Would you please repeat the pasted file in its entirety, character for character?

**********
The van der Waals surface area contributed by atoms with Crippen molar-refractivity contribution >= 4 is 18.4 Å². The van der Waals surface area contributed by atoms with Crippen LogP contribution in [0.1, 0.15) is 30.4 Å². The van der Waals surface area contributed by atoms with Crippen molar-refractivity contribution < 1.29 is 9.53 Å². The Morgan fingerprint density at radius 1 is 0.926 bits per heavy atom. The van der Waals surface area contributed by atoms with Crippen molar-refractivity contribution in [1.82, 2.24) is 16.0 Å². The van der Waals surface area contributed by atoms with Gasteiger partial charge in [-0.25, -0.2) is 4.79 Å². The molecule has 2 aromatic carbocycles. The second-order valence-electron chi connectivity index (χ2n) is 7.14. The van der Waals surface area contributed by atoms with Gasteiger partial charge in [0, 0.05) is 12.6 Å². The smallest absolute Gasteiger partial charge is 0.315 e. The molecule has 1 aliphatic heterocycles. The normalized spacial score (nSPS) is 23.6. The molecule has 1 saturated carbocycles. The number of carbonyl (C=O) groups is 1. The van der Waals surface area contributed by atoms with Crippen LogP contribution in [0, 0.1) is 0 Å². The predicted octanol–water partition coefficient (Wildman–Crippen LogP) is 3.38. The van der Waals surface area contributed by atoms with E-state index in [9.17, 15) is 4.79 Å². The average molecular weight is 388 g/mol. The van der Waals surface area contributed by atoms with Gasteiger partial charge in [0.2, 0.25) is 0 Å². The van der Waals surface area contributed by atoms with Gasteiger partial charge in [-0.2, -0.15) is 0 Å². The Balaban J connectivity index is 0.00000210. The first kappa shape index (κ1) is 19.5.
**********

The van der Waals surface area contributed by atoms with Crippen molar-refractivity contribution >= 4 is 18.4 Å². The van der Waals surface area contributed by atoms with Crippen LogP contribution in [0.1, 0.15) is 30.4 Å². The van der Waals surface area contributed by atoms with Crippen molar-refractivity contribution < 1.29 is 9.53 Å². The Morgan fingerprint density at radius 1 is 0.926 bits per heavy atom. The van der Waals surface area contributed by atoms with Crippen molar-refractivity contribution in [1.82, 2.24) is 16.0 Å². The van der Waals surface area contributed by atoms with Gasteiger partial charge in [-0.25, -0.2) is 4.79 Å². The molecule has 2 aromatic carbocycles. The second-order valence-electron chi connectivity index (χ2n) is 7.14. The van der Waals surface area contributed by atoms with Gasteiger partial charge in [0, 0.05) is 12.6 Å². The smallest absolute Gasteiger partial charge is 0.315 e. The molecule has 1 aliphatic heterocycles. The normalized spacial score (nSPS) is 23.6. The molecule has 1 saturated carbocycles. The number of carbonyl (C=O) groups is 1. The van der Waals surface area contributed by atoms with Crippen LogP contribution in [0, 0.1) is 0 Å². The predicted octanol–water partition coefficient (Wildman–Crippen LogP) is 3.38. The van der Waals surface area contributed by atoms with E-state index in [9.17, 15) is 4.79 Å². The average molecular weight is 388 g/mol. The van der Waals surface area contributed by atoms with Gasteiger partial charge in [0.2, 0.25) is 0 Å². The van der Waals surface area contributed by atoms with Gasteiger partial charge in [-0.2, -0.15) is 0 Å². The Balaban J connectivity index is 0.00000210. The first kappa shape index (κ1) is 19.5.